You’d think Western women might have learned a thing or two from the experience of millions of women in early “revolutionary” Russia. Initially enamoured of their “liberation”, and especially of their newly-proclaimed, heretofore undreamt of sexual freedoms, only to find that their liberation from traditional home-making roles was merely in order for them to be enslaved anew; a newfound “equality” to daily labour in communist factories. And that, strangely, their menfolk no longer respected them at all, sexual “liberation” bringing only increased promiscuity, STD’s, broken hearts, and single mums. Is there really all that much qualitative difference for women in our “liberated” West? Or are our womenfolk simply too propagandised with ego-stroking “You’re worth it” cosmetics advertisements featuring air-brushed celebrity sex kittens to notice?

But I digress.

After watching the ewe and her lambs for some time, and walking onward a little way, not only my thoughts but my emotions uplifted and transformed, it occurred to me that it might be nice to have a photo or two. I walked back, and here they are:

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I apologise for the poor image quality. Alas, all I had on me was my old, and rather basic mobile phone. I happily confess to being something of a Luddite with regards mobile phones. I have long eschewed buying a so-called “smart” phone. The internet has its place. Ever-present in my pocket it is not.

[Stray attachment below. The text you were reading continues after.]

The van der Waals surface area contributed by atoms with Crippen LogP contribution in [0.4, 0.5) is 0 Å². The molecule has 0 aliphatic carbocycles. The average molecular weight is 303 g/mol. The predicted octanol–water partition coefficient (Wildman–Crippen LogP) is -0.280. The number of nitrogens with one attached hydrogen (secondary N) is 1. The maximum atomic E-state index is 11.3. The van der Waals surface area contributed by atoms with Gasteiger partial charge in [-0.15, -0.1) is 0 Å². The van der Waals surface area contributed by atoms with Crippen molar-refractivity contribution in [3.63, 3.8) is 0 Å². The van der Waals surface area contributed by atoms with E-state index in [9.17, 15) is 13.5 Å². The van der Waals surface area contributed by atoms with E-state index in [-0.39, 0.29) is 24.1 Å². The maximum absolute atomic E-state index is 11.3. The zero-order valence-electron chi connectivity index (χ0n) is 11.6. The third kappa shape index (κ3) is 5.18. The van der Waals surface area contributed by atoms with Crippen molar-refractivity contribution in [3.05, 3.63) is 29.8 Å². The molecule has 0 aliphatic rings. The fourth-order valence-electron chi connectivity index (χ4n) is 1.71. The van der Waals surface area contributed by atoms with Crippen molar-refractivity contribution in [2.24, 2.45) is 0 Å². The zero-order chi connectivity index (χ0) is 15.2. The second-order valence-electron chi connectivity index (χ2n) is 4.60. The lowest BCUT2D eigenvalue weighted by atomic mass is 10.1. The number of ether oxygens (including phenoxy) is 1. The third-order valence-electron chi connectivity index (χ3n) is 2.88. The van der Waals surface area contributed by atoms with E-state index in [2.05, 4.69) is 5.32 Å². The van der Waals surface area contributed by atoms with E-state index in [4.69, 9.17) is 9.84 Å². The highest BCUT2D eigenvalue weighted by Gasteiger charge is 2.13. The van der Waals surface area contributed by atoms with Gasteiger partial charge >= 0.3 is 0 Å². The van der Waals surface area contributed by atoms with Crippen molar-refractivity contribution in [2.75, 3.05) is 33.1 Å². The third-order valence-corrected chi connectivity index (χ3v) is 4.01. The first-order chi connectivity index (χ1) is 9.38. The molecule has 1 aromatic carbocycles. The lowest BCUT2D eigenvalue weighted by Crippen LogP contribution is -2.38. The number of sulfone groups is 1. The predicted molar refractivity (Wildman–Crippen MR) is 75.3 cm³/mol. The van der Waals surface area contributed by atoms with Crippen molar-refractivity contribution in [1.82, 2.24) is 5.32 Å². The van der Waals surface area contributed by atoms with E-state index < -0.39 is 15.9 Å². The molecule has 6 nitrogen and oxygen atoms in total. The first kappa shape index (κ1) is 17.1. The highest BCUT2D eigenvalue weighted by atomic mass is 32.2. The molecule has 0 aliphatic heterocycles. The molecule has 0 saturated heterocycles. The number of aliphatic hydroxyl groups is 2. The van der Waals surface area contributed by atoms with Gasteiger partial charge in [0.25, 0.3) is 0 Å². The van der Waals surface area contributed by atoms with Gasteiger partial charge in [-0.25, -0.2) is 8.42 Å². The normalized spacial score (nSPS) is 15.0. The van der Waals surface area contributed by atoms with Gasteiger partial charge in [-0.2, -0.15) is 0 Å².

On resuming my walk, I pondered the memory of mother, and her twin offspring. They brought to mind the symbolic meanings embedded in the logos of this blog, and my recent project.

As I strode lightly onward, my earlier turmoils evaporating, I became acutely aware of my gait.

Have you ever really observed yourself as you walk? Try it sometime.

What came most immediately to my consciousness, was the opposing symmetries of movement, rotating about a centre. Arms and legs contra each other, that is to say, left contra right. And much more significantly to me, upper body contra lower body.

Now this may seem to you to be painfully simple, and unimportant. But I found it quite profound.

Try walking freely, with muscles relaxed. Notice that your left arm swings forward, in concert with your right leg swinging forward. Left arm / Right leg. Right arm / Left leg. Over and over.

Try making your arm motion match your leg motion instead. I did.

Left arm / Left leg together. Right arm / Right leg together.

Awkward, huh?

In experimenting with natural versus unnatural gait, I felt deeply impressed with a sense of the mimicry, the connection that our own motion has, with the greater motions of the planet on which we live. What came to mind was an image from one of the earliest posts on this blog (“180 +/- 180”; well worth reading for its brief and valuable message, unlike this post, whose aimless rambling is rather like the walk that inspired it!). This image depicted the relative motions (notice the direction) of free air above and below the earth’s equator —